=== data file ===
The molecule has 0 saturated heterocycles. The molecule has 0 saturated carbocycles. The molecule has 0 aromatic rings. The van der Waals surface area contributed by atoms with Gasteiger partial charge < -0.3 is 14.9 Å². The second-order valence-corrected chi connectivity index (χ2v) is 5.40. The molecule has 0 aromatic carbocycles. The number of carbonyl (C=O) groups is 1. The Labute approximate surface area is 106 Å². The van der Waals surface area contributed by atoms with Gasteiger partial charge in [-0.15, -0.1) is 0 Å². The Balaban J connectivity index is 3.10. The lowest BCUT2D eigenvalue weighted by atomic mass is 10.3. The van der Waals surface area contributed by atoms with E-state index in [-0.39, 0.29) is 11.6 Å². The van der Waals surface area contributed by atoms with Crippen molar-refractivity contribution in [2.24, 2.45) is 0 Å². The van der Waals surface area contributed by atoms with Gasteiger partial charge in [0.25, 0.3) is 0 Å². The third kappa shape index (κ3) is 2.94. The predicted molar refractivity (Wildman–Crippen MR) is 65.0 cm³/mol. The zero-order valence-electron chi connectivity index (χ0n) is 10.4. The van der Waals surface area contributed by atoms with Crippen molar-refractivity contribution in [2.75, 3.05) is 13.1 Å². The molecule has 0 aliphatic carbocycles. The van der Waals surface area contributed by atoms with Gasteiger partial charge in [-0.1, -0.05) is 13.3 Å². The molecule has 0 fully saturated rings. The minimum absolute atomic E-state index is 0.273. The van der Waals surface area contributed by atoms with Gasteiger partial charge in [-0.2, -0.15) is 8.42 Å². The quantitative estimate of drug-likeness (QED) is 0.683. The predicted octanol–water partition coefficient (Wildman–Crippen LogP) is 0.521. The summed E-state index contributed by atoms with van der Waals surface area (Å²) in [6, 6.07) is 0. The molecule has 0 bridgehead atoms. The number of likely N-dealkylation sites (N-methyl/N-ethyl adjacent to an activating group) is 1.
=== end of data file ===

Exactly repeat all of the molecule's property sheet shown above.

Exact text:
The molecule has 0 saturated heterocycles. The molecule has 0 saturated carbocycles. The molecule has 0 aromatic rings. The van der Waals surface area contributed by atoms with Gasteiger partial charge < -0.3 is 14.9 Å². The second-order valence-corrected chi connectivity index (χ2v) is 5.40. The molecule has 0 aromatic carbocycles. The number of carbonyl (C=O) groups is 1. The Labute approximate surface area is 106 Å². The van der Waals surface area contributed by atoms with Gasteiger partial charge in [-0.15, -0.1) is 0 Å². The Balaban J connectivity index is 3.10. The lowest BCUT2D eigenvalue weighted by atomic mass is 10.3. The van der Waals surface area contributed by atoms with E-state index in [-0.39, 0.29) is 11.6 Å². The van der Waals surface area contributed by atoms with Crippen molar-refractivity contribution in [2.24, 2.45) is 0 Å². The van der Waals surface area contributed by atoms with Gasteiger partial charge in [0.25, 0.3) is 0 Å². The third kappa shape index (κ3) is 2.94. The predicted molar refractivity (Wildman–Crippen MR) is 65.0 cm³/mol. The zero-order valence-electron chi connectivity index (χ0n) is 10.4. The van der Waals surface area contributed by atoms with Crippen molar-refractivity contribution in [2.75, 3.05) is 13.1 Å². The molecule has 0 aliphatic carbocycles. The van der Waals surface area contributed by atoms with Gasteiger partial charge in [-0.1, -0.05) is 13.3 Å². The molecule has 0 fully saturated rings. The minimum absolute atomic E-state index is 0.273. The van der Waals surface area contributed by atoms with Gasteiger partial charge in [-0.2, -0.15) is 8.42 Å². The quantitative estimate of drug-likeness (QED) is 0.683. The predicted octanol–water partition coefficient (Wildman–Crippen LogP) is 0.521. The summed E-state index contributed by atoms with van der Waals surface area (Å²) in [6, 6.07) is 0. The molecule has 0 bridgehead atoms. The number of likely N-dealkylation sites (N-methyl/N-ethyl adjacent to an activating group) is 1.